Podcast Transcript October 5, 2017
Risk and Opportunity
The story of Abraham is an ancient story, one probably retold from generation to generation for thousands of years. For much of this time it was passed on in oral form — probably more than a thousand years of oral tradition behind it before it was actually put down in writing. Now, in a historical sense, I can’t say that we know what really happened, the past is too murky. But what I find fascinating about this story is that it was told so many different times year after year, generation after generation — perhaps refined over time but still maintaining the core elements.
I picture adults and children sitting around the fire at night listening to this story and imagining what it would be like to be Abraham. Why did they hang on to this story and retell it over so many years and generations? What made it so valuable? Why did people have such a deep connection to the story?
I don’t know for sure, but my guess is because it spoke of an individual facing a very significant risk and pursuing a very great opportunity. He did so because he believed he was called by God, which touched something deep inside him. The risk and vulnerability combined with the opportunity and the power of God moved him as profoundly as it sometimes touches us.
Let’s look at the first part of Abraham’s story when God calls him. Abraham is initially called Abram until later in the story. In the narrative leading up to this passage, Abram’s father Terah, along with Abram and the rest of the family, has been living in the Sumerian city of Ur. They were apparently wealthy.
For reasons unknown, Terah decided to move his family west, perhaps to Canaan but they only got as far as Harran, which is on the eastern edge of modern day Turkey. They settled in He, and after Terah died, Abram was told by God to move into Canaan, a strange land occupied by foreign tribes. The Biblical book of Genesis, chapter 12, verses 1 to 5, gives us this part of the story:
“Now the Lord said to Abram, ‘Go from your country, your kindred, your father’s house to the land that I will show you. I will make of you a great nation. I will bless you and make your name great so you will be a blessing. I will bless those who bless you and the one who curses you I will curse. And in you all the families of the earth shall be blessed.’ So Abram went as the Lord told him and Lot went with him. Abram was 75 years old when he departed from Herran. Abram took his wife Sarai, and his brother’s son Lot and all the possessions they had gathered and the persons who they have acquired in Herran, and they set forth to go to the land of Canaan.”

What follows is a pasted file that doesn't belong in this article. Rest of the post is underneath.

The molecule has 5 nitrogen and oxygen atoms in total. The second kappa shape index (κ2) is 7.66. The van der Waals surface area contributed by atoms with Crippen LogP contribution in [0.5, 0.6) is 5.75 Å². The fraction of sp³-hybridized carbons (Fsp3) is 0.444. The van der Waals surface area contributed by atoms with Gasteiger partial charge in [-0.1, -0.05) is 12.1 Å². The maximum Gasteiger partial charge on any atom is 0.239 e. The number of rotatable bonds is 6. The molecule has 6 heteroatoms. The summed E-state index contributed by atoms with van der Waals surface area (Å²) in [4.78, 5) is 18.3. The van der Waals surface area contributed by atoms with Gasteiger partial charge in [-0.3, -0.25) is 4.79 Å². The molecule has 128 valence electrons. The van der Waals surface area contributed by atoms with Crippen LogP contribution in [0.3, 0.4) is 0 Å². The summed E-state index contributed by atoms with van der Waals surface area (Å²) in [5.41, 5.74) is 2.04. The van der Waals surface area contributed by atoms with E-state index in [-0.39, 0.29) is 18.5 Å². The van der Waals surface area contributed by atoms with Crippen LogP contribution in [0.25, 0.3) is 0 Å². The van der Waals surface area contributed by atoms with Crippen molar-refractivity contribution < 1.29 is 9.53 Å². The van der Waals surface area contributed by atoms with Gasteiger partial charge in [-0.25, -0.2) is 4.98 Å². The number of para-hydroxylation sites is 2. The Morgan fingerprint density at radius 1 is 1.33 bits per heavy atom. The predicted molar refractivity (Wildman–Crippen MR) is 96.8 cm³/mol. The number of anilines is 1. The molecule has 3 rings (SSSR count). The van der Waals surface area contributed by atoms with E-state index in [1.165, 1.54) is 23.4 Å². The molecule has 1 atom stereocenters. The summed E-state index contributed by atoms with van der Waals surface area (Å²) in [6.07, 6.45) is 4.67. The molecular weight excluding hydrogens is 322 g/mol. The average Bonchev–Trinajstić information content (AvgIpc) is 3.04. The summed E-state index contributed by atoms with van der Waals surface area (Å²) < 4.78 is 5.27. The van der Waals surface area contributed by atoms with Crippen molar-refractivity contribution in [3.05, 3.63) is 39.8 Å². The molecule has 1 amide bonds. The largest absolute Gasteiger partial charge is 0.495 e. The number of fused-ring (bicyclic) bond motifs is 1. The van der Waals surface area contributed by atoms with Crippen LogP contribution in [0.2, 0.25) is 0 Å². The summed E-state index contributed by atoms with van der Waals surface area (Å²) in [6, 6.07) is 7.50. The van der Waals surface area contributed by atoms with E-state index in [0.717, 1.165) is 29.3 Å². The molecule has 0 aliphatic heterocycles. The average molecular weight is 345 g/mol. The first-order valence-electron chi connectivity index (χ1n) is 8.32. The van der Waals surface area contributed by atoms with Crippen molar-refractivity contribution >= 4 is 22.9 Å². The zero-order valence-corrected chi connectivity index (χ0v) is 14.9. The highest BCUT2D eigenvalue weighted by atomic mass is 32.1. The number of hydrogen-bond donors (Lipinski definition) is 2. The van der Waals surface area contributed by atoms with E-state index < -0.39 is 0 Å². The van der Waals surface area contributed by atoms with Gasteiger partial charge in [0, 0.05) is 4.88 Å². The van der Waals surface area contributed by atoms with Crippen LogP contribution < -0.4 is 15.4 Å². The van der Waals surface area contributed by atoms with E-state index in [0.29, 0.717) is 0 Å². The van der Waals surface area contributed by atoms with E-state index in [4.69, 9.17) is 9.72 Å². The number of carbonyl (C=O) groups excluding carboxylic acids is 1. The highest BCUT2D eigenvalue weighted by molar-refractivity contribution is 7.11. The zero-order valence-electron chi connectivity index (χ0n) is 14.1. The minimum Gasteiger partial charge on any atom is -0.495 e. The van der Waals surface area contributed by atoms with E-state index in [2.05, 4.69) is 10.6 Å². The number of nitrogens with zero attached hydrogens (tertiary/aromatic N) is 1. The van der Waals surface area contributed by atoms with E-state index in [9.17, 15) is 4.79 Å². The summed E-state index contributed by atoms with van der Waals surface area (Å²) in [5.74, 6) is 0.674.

Abram was taking a significant risk. He was taking his family, his nephew Lot and maybe some other relatives, probably a large number of servants, all of his cattle, and other possessions and was leading them into danger. If it proved to be the wrong decision he, his family, and all the people who looked to him for leadership could be killed. But Abram was willing to take this risk in response to the promise of a great opportunity and the belief that God was with him.
Each of our work lives involves some mix of risk and opportunity, courage and mission. And the same is true for the people with whom we work. How we understand and respond to both risk and opportunity will make a big difference in our work lives and also in how we live. We need to look squarely into the reality of risk. It is present to some degree in each of our lives, and denying it will likely to lead to a painful and unexpected awakening in the future. On the other hand, we also need to be alert to opportunity and not be dominated by our fears.
Some risks would be quite foolish to accept, of course, but there are also risks that are necessary for growth — personal and otherwise. The challenge is to distinguish between these two types and make well-thought-out decisions, fully cognizant of both the risks and the opportunities.
We don’t like the feeling of uncertainty, and our natural tendency may be to minimize either the risk or the opportunity to reduce this tension. But we need to be realistic about both and to recognize there is much we don’t know and can’t predict.
I’ve made this mistake in both directions. Probably the worst business decision I made was joining a venture because of the apparent opportunity but without seriously considering the risks. Actually, the truth of the matter is that I didn’t do a very good job of evaluating the opportunity either. But I’ve also been blinded by risk in such a way that I was unwilling to really consider possible good opportunities when they came along.
It’s important to understand our own attitudes towards risk. We need to have some understanding of how much risk we are prepared to absorb, and which types. This is especially true if you’re considering a new high-risk venture of some sort. How much risk are you really willing to endure? This assumes, of course, that you have options. Sometimes you really have no choice other than to take a risk.
Our faith doesn’t always give us such guidance on which specific risks we should avoid and which specific opportunities we should pursue, but it can still play an important role. It can help us stay clear-headed and grounded, and help us to keep the risks and opportunities in proper perspective.
When we are facing a major decision it can be very beneficial to spend time in quiet prayer, maybe a great deal of time. And once we have made a difficult decision our faith and our spiritual practices can help us move forward with more courage.
Take some time to think about the risks and opportunities you face in your work or in your business, especially those you may not have considered very seriously about before now. Are there risks you should be avoiding? And are there opportunities that you should be more aggressive about pursuing? As you go through this process, I suggest you also include a time of quiet prayer.